When is the time to rip the crops of the lengthy changes, and how can violence be dealt with when it is time and some, local majorities or violent minorities, are not willing to submit to "volonte public" (French for "the Public Will")? The question looms larger when you discuss reform under very non-liberal circumstances (Iran?)

Niayesh at August 12, 2003 02:21 AM [permalink]:

Babak Serdjeh(on your main post),
If there is one thing that we should learn from modern science and engineering is that, in general, new ideas can not be tested through mere argument. That was the pitfall that stopped the progress of pre-Galilean science: the endless philosophical arguments based on incomplete/inaccurate facts.
We will never graduate from our costly school of social trials and errors, not unless we learn how to make controlled and quantifiable social experiments, or social simulations.

Now, on your specific objections:

"Infringement of the Rights of the Individual"

Who is a better judge on what the rights of the individual are? The individuals themselves or the supreme court (or some analog)? If indeed, as you say, the rights of the individual is what attracts people into democracies, they should be the most protective of them. If you ask a random person on the street if he likes being free to practice his religion, his answer is definitely yes. The key is to ask the right question, the question that affects one's personal life. I understand that this is not always as easy as it sounds but, to me, it seems more acceptable than some sort of elitism, e.g. relying on supreme court.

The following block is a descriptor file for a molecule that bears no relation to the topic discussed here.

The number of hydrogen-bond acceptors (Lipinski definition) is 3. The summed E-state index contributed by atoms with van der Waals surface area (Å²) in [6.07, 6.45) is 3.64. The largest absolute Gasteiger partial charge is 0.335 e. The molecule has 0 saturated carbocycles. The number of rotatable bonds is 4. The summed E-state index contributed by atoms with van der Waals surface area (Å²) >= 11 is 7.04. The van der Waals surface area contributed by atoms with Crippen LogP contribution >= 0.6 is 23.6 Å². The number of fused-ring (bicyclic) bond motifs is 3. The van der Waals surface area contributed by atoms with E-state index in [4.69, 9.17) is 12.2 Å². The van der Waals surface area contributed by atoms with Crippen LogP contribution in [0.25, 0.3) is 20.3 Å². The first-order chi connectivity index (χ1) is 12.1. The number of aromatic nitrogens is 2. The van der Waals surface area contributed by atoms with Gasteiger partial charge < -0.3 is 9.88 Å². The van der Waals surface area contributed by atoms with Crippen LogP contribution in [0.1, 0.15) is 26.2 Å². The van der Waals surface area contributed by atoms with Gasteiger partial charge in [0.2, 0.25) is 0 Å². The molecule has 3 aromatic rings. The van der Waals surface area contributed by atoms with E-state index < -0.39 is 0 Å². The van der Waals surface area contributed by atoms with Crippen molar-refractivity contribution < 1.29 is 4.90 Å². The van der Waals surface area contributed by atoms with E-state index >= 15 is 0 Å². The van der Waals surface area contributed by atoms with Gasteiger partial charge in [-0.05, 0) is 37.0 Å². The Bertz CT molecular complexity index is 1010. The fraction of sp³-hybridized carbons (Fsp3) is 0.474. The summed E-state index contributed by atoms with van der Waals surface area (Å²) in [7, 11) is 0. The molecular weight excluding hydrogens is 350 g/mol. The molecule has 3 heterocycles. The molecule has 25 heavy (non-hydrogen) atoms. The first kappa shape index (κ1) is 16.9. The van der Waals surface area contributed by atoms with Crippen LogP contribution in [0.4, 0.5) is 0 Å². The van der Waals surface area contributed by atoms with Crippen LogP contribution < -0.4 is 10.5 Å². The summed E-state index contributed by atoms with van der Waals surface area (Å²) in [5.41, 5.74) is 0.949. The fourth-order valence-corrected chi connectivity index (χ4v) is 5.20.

"Infringement of the Rights of the Minority"

Now I think you are puting yourself above the society by saying that they cannot rule themselves (that's what the rule of mob means).
Again, the main question is what the rights of the minority are. You can write a set of rights in your constitution which will probably go out of date in a few decades. You can ask an elite group (like the supreme court) to determine what those rights are and risk exactly what you're trying to avoid or even worse. Finally, you can ask the people themselves, e.g. would they like being discriminated against based on their color of skin or their spiritual beliefs. I'd prefer the last. Again, the key is asking the right questions.

"Unchallenged or Permanent Power"
This is a big mis-observation to think that instances of unstable democracies are rare. Indeed, many undemocratic nations have had at least a brief period of democrtaic experience which has ended in dictatorship or disarray for one reason or another (e.g. Musadiq in Iran or Benazir Bhutto in Pakistan). Of course, the democracies that have survived are the ones that have reached a stable point, and are of course stable by definition.
In the system that I proposed, I am not sure how a few people may hold the grip on the country while their power is dependent on the public opinion. If they can satisfy the people at every instance, why would we want to get rid of such qualified people.

Contrary to what you think, I believe that government IS the key determinant for the prosperity of a nation, as it is the government that decides in which direction a nation moves. Is the reason for the prosperity and development of Amrican and British nations, anything more than their governments?

Yashar at August 12, 2003 12:44 PM [permalink]: